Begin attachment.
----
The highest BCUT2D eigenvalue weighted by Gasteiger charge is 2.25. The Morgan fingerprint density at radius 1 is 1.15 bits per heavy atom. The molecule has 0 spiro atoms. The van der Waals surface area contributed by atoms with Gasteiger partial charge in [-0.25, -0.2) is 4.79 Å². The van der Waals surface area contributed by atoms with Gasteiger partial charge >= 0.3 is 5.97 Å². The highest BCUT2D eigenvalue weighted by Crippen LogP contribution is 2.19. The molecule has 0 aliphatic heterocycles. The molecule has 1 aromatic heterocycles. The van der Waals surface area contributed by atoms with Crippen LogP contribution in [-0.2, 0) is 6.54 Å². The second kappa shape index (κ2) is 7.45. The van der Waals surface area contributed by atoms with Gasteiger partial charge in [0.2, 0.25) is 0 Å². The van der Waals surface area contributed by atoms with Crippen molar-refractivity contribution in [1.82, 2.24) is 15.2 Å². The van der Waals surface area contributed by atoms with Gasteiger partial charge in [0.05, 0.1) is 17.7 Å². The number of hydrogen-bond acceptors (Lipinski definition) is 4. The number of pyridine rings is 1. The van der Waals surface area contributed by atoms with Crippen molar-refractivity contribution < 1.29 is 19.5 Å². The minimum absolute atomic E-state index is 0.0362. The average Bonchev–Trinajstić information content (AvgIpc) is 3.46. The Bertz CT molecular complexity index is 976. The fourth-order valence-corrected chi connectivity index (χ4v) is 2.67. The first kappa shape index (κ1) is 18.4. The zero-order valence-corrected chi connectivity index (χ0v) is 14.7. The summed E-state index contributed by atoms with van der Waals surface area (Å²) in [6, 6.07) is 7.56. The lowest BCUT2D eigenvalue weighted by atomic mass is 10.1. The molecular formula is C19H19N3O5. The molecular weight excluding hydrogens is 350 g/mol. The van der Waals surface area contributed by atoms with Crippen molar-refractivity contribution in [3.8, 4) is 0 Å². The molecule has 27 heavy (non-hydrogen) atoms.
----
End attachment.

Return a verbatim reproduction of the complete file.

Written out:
The highest BCUT2D eigenvalue weighted by Gasteiger charge is 2.25. The Morgan fingerprint density at radius 1 is 1.15 bits per heavy atom. The molecule has 0 spiro atoms. The van der Waals surface area contributed by atoms with Gasteiger partial charge in [-0.25, -0.2) is 4.79 Å². The van der Waals surface area contributed by atoms with Gasteiger partial charge >= 0.3 is 5.97 Å². The highest BCUT2D eigenvalue weighted by Crippen LogP contribution is 2.19. The molecule has 0 aliphatic heterocycles. The molecule has 1 aromatic heterocycles. The van der Waals surface area contributed by atoms with Crippen LogP contribution in [-0.2, 0) is 6.54 Å². The second kappa shape index (κ2) is 7.45. The van der Waals surface area contributed by atoms with Gasteiger partial charge in [0.2, 0.25) is 0 Å². The van der Waals surface area contributed by atoms with Crippen molar-refractivity contribution in [1.82, 2.24) is 15.2 Å². The van der Waals surface area contributed by atoms with Gasteiger partial charge in [0.05, 0.1) is 17.7 Å². The number of hydrogen-bond acceptors (Lipinski definition) is 4. The number of pyridine rings is 1. The van der Waals surface area contributed by atoms with Crippen molar-refractivity contribution < 1.29 is 19.5 Å². The minimum absolute atomic E-state index is 0.0362. The average Bonchev–Trinajstić information content (AvgIpc) is 3.46. The Bertz CT molecular complexity index is 976. The fourth-order valence-corrected chi connectivity index (χ4v) is 2.67. The first kappa shape index (κ1) is 18.4. The zero-order valence-corrected chi connectivity index (χ0v) is 14.7. The summed E-state index contributed by atoms with van der Waals surface area (Å²) in [6, 6.07) is 7.56. The lowest BCUT2D eigenvalue weighted by atomic mass is 10.1. The molecular formula is C19H19N3O5. The molecular weight excluding hydrogens is 350 g/mol. The van der Waals surface area contributed by atoms with Crippen molar-refractivity contribution in [3.8, 4) is 0 Å². The molecule has 27 heavy (non-hydrogen) atoms.